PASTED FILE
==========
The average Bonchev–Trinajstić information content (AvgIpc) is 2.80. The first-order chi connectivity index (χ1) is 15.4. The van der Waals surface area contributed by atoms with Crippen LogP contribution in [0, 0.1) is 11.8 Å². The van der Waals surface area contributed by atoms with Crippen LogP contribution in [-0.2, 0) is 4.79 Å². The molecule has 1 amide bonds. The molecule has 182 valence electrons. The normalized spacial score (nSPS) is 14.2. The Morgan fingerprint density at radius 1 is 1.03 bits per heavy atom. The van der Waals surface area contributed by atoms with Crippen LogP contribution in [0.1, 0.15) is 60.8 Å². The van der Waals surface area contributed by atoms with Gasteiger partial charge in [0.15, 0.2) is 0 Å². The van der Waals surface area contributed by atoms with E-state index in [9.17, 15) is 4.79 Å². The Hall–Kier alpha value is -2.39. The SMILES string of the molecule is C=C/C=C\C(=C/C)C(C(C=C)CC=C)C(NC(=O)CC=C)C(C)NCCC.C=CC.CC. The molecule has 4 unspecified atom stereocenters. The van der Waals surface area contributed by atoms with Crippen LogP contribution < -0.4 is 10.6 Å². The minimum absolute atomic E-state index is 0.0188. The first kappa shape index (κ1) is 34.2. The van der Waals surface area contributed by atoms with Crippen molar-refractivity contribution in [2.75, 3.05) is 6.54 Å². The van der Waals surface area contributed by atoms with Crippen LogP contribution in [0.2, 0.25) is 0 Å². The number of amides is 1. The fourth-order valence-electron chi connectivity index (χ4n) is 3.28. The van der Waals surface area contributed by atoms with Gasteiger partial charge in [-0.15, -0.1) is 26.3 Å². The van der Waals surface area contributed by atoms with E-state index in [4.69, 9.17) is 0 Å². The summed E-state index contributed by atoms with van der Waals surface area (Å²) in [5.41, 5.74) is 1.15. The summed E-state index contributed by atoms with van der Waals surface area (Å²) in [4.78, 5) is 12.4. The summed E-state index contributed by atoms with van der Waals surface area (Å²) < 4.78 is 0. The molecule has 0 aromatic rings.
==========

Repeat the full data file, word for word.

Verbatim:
The average Bonchev–Trinajstić information content (AvgIpc) is 2.80. The first-order chi connectivity index (χ1) is 15.4. The van der Waals surface area contributed by atoms with Crippen LogP contribution in [0, 0.1) is 11.8 Å². The van der Waals surface area contributed by atoms with Crippen LogP contribution in [-0.2, 0) is 4.79 Å². The molecule has 1 amide bonds. The molecule has 182 valence electrons. The normalized spacial score (nSPS) is 14.2. The Morgan fingerprint density at radius 1 is 1.03 bits per heavy atom. The van der Waals surface area contributed by atoms with Crippen LogP contribution in [0.1, 0.15) is 60.8 Å². The van der Waals surface area contributed by atoms with Gasteiger partial charge in [0.15, 0.2) is 0 Å². The van der Waals surface area contributed by atoms with E-state index in [9.17, 15) is 4.79 Å². The Hall–Kier alpha value is -2.39. The SMILES string of the molecule is C=C/C=C\C(=C/C)C(C(C=C)CC=C)C(NC(=O)CC=C)C(C)NCCC.C=CC.CC. The molecule has 4 unspecified atom stereocenters. The van der Waals surface area contributed by atoms with Crippen LogP contribution < -0.4 is 10.6 Å². The minimum absolute atomic E-state index is 0.0188. The first kappa shape index (κ1) is 34.2. The van der Waals surface area contributed by atoms with Crippen molar-refractivity contribution in [2.75, 3.05) is 6.54 Å². The van der Waals surface area contributed by atoms with Crippen LogP contribution in [0.2, 0.25) is 0 Å². The number of amides is 1. The fourth-order valence-electron chi connectivity index (χ4n) is 3.28. The van der Waals surface area contributed by atoms with Gasteiger partial charge in [-0.15, -0.1) is 26.3 Å². The van der Waals surface area contributed by atoms with E-state index in [4.69, 9.17) is 0 Å². The summed E-state index contributed by atoms with van der Waals surface area (Å²) in [5.41, 5.74) is 1.15. The summed E-state index contributed by atoms with van der Waals surface area (Å²) in [4.78, 5) is 12.4. The summed E-state index contributed by atoms with van der Waals surface area (Å²) < 4.78 is 0. The molecule has 0 aromatic rings.